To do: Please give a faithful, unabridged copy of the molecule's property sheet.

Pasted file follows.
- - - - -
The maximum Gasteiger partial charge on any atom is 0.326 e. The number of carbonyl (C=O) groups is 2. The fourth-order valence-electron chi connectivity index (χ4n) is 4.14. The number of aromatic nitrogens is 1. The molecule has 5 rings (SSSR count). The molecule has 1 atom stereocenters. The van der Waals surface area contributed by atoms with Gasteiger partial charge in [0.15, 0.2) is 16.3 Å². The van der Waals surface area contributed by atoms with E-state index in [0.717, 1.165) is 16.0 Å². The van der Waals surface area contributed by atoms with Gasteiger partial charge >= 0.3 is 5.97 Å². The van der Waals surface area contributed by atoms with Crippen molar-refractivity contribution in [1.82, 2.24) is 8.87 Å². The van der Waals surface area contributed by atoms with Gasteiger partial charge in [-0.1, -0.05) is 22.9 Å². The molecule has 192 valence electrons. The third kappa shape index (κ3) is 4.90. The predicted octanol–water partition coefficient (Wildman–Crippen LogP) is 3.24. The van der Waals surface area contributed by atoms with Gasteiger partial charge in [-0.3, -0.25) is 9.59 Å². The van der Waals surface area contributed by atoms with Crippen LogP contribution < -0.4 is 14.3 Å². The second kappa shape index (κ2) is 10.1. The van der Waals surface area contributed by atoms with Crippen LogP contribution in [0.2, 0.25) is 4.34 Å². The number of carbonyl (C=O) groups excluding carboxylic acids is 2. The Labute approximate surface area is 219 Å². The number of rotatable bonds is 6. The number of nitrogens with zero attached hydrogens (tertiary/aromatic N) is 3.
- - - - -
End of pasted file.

The maximum Gasteiger partial charge on any atom is 0.326 e. The number of carbonyl (C=O) groups is 2. The fourth-order valence-electron chi connectivity index (χ4n) is 4.14. The number of aromatic nitrogens is 1. The molecule has 5 rings (SSSR count). The molecule has 1 atom stereocenters. The van der Waals surface area contributed by atoms with Gasteiger partial charge in [0.15, 0.2) is 16.3 Å². The van der Waals surface area contributed by atoms with E-state index in [0.717, 1.165) is 16.0 Å². The van der Waals surface area contributed by atoms with Gasteiger partial charge >= 0.3 is 5.97 Å². The van der Waals surface area contributed by atoms with Crippen molar-refractivity contribution in [1.82, 2.24) is 8.87 Å². The van der Waals surface area contributed by atoms with Gasteiger partial charge in [-0.1, -0.05) is 22.9 Å². The molecule has 192 valence electrons. The third kappa shape index (κ3) is 4.90. The predicted octanol–water partition coefficient (Wildman–Crippen LogP) is 3.24. The van der Waals surface area contributed by atoms with Gasteiger partial charge in [-0.3, -0.25) is 9.59 Å². The van der Waals surface area contributed by atoms with Crippen LogP contribution < -0.4 is 14.3 Å². The second kappa shape index (κ2) is 10.1. The van der Waals surface area contributed by atoms with Crippen LogP contribution in [0.2, 0.25) is 4.34 Å². The number of carbonyl (C=O) groups excluding carboxylic acids is 2. The Labute approximate surface area is 219 Å². The number of rotatable bonds is 6. The number of nitrogens with zero attached hydrogens (tertiary/aromatic N) is 3.